The LEP process can be adapted from an established LCD production line, dramatically simplifying the manufacturing process. For both processes, making the backplane with TFT devices and wiring is the same. The LEP process from this point requires only printing polymers, application of the cathode layer, forming of connections, and encapsulation. The LCD manufacturing process by contrast involves placing an alignment layer, inserting spacer beads, placing the top glass layer, filling the cavity with liquid crystal and sealing, placement of color filters and polarizers, backlights, etc.
In comparing the manufacturing costs of LEP displays and LCDs, throughput is a major factor. Filling a 20-inch LCD panel with liquid crystal alone may take 12 hours. Industrial ink jet printers with resolution of 360 dpi (more than enough for passive displays) and three-inch print heads can deposit an LEP layer at 22 inches per second. Ten-inch print heads are now nearing commercial availability and will print at about the same speed.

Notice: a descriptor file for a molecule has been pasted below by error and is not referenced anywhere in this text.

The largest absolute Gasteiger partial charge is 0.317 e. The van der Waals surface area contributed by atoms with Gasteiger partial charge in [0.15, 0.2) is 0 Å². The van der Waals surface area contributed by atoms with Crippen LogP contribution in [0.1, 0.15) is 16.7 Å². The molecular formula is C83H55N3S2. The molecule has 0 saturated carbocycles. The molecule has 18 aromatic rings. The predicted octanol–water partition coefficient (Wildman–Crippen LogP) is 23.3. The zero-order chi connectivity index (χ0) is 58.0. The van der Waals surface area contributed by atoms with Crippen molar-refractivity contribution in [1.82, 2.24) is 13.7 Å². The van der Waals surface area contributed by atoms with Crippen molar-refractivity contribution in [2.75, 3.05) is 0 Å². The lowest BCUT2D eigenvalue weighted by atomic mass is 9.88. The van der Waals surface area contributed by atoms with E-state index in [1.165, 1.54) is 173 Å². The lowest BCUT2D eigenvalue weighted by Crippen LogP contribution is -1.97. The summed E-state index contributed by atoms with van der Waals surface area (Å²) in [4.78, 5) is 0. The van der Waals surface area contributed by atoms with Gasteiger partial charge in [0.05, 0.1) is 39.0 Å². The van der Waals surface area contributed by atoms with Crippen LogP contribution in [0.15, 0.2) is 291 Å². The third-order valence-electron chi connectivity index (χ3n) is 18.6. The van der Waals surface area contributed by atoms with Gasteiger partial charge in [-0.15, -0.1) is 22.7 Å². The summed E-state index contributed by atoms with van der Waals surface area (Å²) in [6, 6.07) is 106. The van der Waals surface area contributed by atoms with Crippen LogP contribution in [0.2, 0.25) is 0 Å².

The use of printing techniques to manufacture electronic devices is an important development in itself and may find use in a wide range of applications beyond displays, including electronic circuits. Printing of electronics is of great interest in reducing cost, pollution, and energy consumption. While printing is unlikely to make inroads in high-end microprocessors, there are a great many opportunities for low cost, low bandwidth electronics where printing could offer enormous advantages.
LEPs will enter the market primarily in low-information-content displays. One of the most promising is the use of LEP panels as backlights for LCDs. While initial implementations of LEP backlights will probably incorporate backlight and liquid crystal display in separate modules, manufacturers could ultimately deposit the LEP panel directly on the LCD glass plate for a completely integrated unit with sizeable savings in weight and better illumination than conventional backlights.